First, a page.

young adult book reviews & more

Getting in Tune by Roger L. Trott

Getting in TuneTwenty-year-old Daniel Travers lives and breathes music. And so far, music has been good to him and his band The Killjoys; they always get local gigs and are by far the best band in their hometown of Creedly. But this is both a blessing and a curse because Daniel has dreams of following in the footsteps of his rock and roll idol Pete Townshend from The Who and escaping from his pathetic excuse for a home. Music is all Daniel’s got because the rest of him is beyond screwed and falling apart, and not only because of his pill popping and those voices in his head. So when he’s offered a gig at someplace called the Mai Tai Hotel, he jumps the chance to finally make it—out of Creedly and into the punk scene, so he hopes. But Daniel can’t hide from his problems forever, especially because they originate from himself.

Getting in Tune is a musical coming-of-age novel dealing with the fuzzy line between real and fake. Even through the drug and alcohol distorted world Daniel lives in, there is something so genuine about his character. He’s at odds with himself and stuck between being true to his music and finding the Real Him and doing anything to get out of Creedly and launch the Killjoys to success. I wouldn’t say the Daniel’s very likable, especially due to his frequent drinking and drug usage, but he is very easy to understand, especially when he spells out the root of all his problems. I enjoyed the deeper, almost philosophical, meaning behind the novel more than the actual plot, which was a slightly repetitive blend of drinking, smoking, playing music, and figuring out how to get from Point A to Point B. the story means more than just that, and Daniel exemplifies this search of sorts for the truth through his internal struggles. I didn’t like how the portrayal of life in a rock band is stereotyped, though many of its aspects are probably true.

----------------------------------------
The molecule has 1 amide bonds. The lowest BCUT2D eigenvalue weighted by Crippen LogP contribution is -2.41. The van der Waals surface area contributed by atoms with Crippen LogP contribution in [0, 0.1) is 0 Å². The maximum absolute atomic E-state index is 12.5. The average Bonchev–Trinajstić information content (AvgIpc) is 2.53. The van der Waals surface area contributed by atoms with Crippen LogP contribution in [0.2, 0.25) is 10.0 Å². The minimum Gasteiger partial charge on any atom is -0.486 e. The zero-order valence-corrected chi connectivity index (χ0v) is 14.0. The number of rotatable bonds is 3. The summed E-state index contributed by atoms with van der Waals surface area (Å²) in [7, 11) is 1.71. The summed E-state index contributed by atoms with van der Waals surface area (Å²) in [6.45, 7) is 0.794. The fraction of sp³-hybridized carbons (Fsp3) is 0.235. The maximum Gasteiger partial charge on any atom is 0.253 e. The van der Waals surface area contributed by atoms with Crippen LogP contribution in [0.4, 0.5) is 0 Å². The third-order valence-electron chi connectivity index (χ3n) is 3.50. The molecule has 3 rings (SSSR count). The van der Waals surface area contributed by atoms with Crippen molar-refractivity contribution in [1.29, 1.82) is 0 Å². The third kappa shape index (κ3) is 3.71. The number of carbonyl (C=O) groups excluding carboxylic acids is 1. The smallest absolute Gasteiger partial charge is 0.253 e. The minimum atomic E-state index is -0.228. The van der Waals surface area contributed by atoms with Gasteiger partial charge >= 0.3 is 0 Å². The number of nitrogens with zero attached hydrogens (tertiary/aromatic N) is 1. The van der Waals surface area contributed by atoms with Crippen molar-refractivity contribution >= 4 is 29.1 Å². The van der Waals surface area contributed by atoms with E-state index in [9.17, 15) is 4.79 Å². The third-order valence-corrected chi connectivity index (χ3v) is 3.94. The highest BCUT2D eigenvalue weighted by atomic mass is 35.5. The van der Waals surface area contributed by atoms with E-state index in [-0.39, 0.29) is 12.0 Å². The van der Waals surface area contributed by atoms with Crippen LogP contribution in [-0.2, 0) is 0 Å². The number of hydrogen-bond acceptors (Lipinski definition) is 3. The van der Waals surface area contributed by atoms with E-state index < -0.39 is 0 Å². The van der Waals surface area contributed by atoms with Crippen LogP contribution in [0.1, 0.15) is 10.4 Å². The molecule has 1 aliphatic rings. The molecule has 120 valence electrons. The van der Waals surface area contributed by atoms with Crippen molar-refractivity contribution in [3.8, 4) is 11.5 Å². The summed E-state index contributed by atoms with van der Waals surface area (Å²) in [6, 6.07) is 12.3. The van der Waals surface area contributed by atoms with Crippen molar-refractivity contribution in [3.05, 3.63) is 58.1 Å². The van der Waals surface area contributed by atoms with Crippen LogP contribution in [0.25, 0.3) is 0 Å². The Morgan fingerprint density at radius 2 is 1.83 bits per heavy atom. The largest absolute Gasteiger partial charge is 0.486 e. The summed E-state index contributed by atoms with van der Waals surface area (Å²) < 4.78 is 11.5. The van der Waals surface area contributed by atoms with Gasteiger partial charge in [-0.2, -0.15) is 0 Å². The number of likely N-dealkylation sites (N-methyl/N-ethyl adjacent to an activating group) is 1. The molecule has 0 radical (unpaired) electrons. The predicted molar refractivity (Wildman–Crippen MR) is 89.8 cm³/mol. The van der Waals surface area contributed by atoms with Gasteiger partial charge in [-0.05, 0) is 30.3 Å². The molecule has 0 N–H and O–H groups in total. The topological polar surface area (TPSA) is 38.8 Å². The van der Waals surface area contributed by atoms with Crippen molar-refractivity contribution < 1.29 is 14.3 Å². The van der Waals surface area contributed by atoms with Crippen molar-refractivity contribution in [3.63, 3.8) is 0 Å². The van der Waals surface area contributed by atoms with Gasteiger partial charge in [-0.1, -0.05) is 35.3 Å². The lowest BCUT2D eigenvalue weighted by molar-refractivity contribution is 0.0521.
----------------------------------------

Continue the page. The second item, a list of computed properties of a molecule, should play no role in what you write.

Getting in Tune appeals first and foremost to all rock music lovers, particularly fans of Stephanie Kuehnert’s I Wanna Be Your Joey Ramone, even if Getting in Tune isn’t as unforgettable as Stephanie Kuehnert’s musical novel.

Rating: 4.0

Review copy from author Roger L. Trott

3 munch(es) :

Unknown said...

Ooooh, there's a lot of posts lately about musical books! I really like this cover! I Wanna Be Your Joey Ramone has been on my TBR list, but I think I'll be picking it up sooner in lieu of this :)


Anonymous said...

Thank you for the review! I'm pleased that you focused in on the deeper elements of my novel. Having lived the life, I know the rock 'n' roll scene can be very superficial and cliched, but the interesting part of that world is the way it affects people--how it tests one's passion for music and how it tests friendships. Thank you for bringing that out in your review.

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